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  5. paphater

    paphater Well-Known Member

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    My valentini was perfectly fine with all of the established sps in the tank. Anything new though he would continually pick at. Never bothered any of my lps though.
     
  6. 40B Knasty

    40B Knasty Well-Known Member

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    I have a Figure 8 puffer in my 13g brackish tank for almost 4 years now. He is a pig! One of the biggest things to know about a puffer is they are like a rodent with their teeth or a bird with their beak. They need to shave it down. Maybe that is what is doing and it has nothing to do with them feeding. If you really want to pull his focus off everything. Go to the supermarket or fish market. Buy a steamer clam, muscle, or little neck. If it is a steamer. Just run it under hot water till it passes in less than a minute. Open it up and take off the skin that covers the neck. Muscle or little neck, boil water then drop it in and it will pop open. Your puffer will be very happy. They will have something to shave their beak down. Maybe this will help him look away from corals and crustaceans. Plus it is a blast to watch them attack it like a pit bull on a tire.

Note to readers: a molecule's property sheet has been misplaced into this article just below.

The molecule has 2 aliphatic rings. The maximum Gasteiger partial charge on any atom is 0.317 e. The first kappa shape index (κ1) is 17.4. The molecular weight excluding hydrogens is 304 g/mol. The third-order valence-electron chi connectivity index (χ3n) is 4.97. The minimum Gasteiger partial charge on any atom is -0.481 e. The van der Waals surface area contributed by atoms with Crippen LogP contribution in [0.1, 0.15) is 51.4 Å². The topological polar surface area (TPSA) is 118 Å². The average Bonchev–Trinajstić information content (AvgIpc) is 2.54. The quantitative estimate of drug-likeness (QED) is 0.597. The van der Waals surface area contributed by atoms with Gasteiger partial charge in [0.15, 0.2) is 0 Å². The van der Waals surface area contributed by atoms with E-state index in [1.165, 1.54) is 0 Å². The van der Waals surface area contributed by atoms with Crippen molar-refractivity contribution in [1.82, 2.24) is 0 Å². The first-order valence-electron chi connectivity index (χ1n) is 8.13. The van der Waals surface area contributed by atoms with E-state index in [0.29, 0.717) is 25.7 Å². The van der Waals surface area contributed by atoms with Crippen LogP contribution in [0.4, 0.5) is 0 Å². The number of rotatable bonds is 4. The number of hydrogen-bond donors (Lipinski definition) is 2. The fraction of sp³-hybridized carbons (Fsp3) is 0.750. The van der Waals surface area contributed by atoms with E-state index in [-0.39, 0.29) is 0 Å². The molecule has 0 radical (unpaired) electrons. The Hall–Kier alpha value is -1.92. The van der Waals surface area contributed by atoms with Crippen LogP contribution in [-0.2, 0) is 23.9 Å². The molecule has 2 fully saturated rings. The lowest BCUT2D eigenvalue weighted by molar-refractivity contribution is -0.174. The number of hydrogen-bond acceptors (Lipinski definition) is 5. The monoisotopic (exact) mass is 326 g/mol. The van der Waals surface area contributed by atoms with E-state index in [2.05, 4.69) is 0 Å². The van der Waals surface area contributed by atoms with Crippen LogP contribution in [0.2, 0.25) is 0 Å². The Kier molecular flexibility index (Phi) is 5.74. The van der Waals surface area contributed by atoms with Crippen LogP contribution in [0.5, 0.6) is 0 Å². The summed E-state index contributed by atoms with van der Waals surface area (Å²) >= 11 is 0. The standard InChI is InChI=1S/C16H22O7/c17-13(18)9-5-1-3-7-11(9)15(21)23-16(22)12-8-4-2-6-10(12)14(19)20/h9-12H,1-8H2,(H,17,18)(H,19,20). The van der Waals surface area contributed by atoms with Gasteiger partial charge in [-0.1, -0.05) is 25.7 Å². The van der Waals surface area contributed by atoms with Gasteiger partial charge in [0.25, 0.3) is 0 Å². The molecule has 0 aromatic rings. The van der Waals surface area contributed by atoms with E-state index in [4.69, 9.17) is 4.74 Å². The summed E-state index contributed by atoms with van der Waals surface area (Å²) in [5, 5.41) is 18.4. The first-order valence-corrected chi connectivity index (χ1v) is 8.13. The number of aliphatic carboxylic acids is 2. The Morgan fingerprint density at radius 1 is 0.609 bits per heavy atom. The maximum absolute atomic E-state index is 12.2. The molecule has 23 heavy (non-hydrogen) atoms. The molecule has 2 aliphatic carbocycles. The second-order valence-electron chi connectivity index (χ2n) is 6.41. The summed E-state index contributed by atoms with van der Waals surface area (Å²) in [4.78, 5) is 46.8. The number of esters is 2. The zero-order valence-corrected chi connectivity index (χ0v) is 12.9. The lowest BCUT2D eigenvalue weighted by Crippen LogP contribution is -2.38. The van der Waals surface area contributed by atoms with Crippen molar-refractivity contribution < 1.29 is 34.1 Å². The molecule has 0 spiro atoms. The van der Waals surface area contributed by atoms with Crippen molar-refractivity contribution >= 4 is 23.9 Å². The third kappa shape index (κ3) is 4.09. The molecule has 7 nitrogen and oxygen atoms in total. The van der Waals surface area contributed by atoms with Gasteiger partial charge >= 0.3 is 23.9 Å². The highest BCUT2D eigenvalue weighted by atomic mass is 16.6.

7. Forsaken77

    Forsaken77 Well-Known Member

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    Being that was a soft coral, I don't think he was trying to trim his beak. Mine usually nibbles on the rocks for that.